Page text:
Lifestyle should still be everyone’s top focus. Lifestyle means changing habits from bad ones (like smoking and leaving a sedentary life) to good ones (eating and sleeping well).



There’s no question that diet remains the most important part of lifestyle when it comes to preventing a heart attack and stroke. But as an experienced prevention physician, I think there is “more heat than light” on the topic of diets. 

Diet debates are not a science thing. It is more of a belief thing. There are beliefs, perceptions, and habits that create a major problem for the majority of us to know how to develop a healthy diet. Therefore, we create major risks for ourselves almost every time we eat, yet we don’t know it.


Sleep & other lifestyle factors

Sleep is important too. It is associated with our metabolism. Sleep deprivation increases the production of the hormone cortisol, and cortisol can cause insulin resistance. And having decreasing sleep direction is correlated with increasing obesity.

Other lifestyle aspects are also important, like stress management and exercise.


So no one can’t supplement their way out of a bad lifestyle. This ain’t going to happen. 

And guess what…

(6) You can’t also medicate your way out of a bad lifestyle.

Like with supplements, you can’t simply rely on medications ALONE to replace your need to shed some pounds or change bad habits. You still got to do the work.

(7) Still, medications have a place.

Among the useful medicines that I take and recommend to my patients are metformin and ACE inhibitors. 


Metformin is the #1 recommended first-level diabetes drug by the ACE (American College of Endocrinology) and ADA (American Diabetes Association). 

Metformin works not only on blood glucose metabolism. It also works against aging, polycystic ovary syndrome (PCOS), cancer, neurologic dysfunction, and weight loss.


ACE Inhibitor

As for blood pressure medications, I am taking an ACE inhibitor (Ramipril to be particular). Apart from decreasing blood pressure, ACE inhibitors can also reduce inflammation. And inflammation leads to those blood clots that can cause a heart attack or stroke.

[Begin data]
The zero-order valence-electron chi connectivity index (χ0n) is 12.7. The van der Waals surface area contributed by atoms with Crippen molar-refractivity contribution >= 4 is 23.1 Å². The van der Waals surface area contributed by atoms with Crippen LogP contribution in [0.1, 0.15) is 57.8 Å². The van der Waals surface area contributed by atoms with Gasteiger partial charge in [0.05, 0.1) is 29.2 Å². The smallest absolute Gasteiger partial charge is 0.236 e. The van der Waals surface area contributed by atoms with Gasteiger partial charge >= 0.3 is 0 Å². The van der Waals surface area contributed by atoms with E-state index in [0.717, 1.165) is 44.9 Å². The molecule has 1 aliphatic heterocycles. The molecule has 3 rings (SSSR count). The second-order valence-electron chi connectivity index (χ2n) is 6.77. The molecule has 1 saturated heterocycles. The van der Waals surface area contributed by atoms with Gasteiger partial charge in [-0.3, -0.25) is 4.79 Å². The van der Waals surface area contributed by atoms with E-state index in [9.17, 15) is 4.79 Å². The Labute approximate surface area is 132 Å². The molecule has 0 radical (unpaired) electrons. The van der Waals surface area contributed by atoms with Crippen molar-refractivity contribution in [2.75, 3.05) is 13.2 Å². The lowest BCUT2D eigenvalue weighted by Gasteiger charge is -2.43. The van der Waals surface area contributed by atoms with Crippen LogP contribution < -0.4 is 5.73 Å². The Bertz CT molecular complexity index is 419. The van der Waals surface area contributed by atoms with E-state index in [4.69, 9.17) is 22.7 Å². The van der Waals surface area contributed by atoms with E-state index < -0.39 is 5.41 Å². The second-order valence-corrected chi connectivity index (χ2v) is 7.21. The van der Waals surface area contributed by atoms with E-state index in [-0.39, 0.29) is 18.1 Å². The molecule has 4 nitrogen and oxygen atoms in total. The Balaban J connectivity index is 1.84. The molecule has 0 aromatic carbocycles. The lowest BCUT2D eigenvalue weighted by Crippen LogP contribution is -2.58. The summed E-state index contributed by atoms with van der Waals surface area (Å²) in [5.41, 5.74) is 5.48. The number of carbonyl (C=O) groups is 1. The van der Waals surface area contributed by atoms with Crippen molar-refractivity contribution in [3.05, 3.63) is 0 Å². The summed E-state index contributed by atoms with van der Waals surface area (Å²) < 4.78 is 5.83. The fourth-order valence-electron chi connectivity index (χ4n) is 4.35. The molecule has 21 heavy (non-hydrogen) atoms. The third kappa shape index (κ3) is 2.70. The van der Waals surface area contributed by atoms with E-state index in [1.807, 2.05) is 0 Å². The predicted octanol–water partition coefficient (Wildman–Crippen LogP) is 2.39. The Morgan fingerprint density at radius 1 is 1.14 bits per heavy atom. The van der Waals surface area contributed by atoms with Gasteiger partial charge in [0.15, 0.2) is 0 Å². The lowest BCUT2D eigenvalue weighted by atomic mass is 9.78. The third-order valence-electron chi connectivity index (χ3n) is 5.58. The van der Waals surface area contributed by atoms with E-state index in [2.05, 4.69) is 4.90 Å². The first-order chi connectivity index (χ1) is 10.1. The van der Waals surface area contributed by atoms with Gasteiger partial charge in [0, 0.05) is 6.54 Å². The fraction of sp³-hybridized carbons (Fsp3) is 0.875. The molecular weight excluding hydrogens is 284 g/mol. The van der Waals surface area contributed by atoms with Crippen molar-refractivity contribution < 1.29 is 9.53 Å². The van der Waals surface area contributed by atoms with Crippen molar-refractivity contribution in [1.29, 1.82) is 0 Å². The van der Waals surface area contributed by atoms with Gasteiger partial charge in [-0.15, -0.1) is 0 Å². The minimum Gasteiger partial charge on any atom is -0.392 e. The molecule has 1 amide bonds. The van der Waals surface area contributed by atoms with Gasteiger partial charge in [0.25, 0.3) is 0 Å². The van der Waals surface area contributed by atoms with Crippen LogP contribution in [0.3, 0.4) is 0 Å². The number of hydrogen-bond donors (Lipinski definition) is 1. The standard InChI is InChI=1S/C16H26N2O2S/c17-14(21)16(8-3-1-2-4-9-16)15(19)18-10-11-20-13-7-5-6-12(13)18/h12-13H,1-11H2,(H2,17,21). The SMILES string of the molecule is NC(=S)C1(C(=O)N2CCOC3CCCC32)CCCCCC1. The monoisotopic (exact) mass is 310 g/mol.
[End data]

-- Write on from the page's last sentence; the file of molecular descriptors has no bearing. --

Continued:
(8) Moreover, meds that can help include statins.

Most of my patients avoid statins because of the side effects. Such side effects of statins include fatigue, muscle soreness, malaise, increasing blood glucose, dizziness, and brain fog.

Before you criticize me for my stand on statins, hear me out first. I myself used to be a statin-hater myself, but I “bit the bullet” and started taking a low-dose Crestor (rosuvastatin) years ago. 

I started with 5 mg. Once I got better control of my blood glucose with dietary carb control, I dropped my dosage to 2.5 mg Crestor two times per week. 

While statins’ purpose is to lower LDL cholesterol, that’s not the primary reason I take a statin and recommend it to my patients. Not known to many people, a low-dose statin can decrease inflammation.


Inflammation creates soft plaque. Soft plaques lead to a blood clot. And blood clots could cause a heart attack and stroke. 

So taking a low-dose statin for inflammation would help prevent heart attacks and stroke beyond a statin’s LDL cholesterol-lowering effect.

That’s not all. Some newer statins have an extra desirable effect. 

For instance, Pivasta (pitavastatin) helps against insulin resistance. I take Pivasta now to enjoy the double purposes of controlling my insulin resistance and inflammation.  

(9) Supplements also have a place.

I mentioned a while ago that you can’t supplement your way of a bad lifestyle. However, that doesn’t mean supplements won’t provide any benefits at all. 

If you’re looking for a supplement that would aid you to pursue better cardiovascular health, these 5 supplements should be a good start.

Vitamin D

Vitamin D is popularly known for maintaining healthy bones. But it also promotes good cardiovascular health. It does that by preventing insulin resistance. 

Persons with blood levels of less than 30 ng/ml of vitamin D were up to 5x at greater risk for developing diabetes than people with over 50 ng/ml (Park, 2018). 


We get vitamin D from the sunlight. Is it necessary to supplement? 

Sunshine alone won’t be enough to meet our body’s vitamin D requirement. But if you’re considering supplementing, know that less than 1,000 IU dosage is not significant to have an impact on preventing prediabetes or type 2 diabetes. 

I myself take 5,000 IU daily, and I feel no terrible effects. What I usually recommend is to take the same dosage as mine, then get tested for the amount of vitamin D in the bloodstream. 

The result should be between 60 and 80 ng/mL. Based on the result, increase, decrease, or maintain the dosage of vitamin D supplement to meet this target vitamin D level in the blood. 

Never take too much vitamin D as this can produce harmful effects.

Vitamin K2

There’s an assumption that vitamin K2 moves calcium from arteries into bones, a process that may stabilize calcified plaques (which are already stable).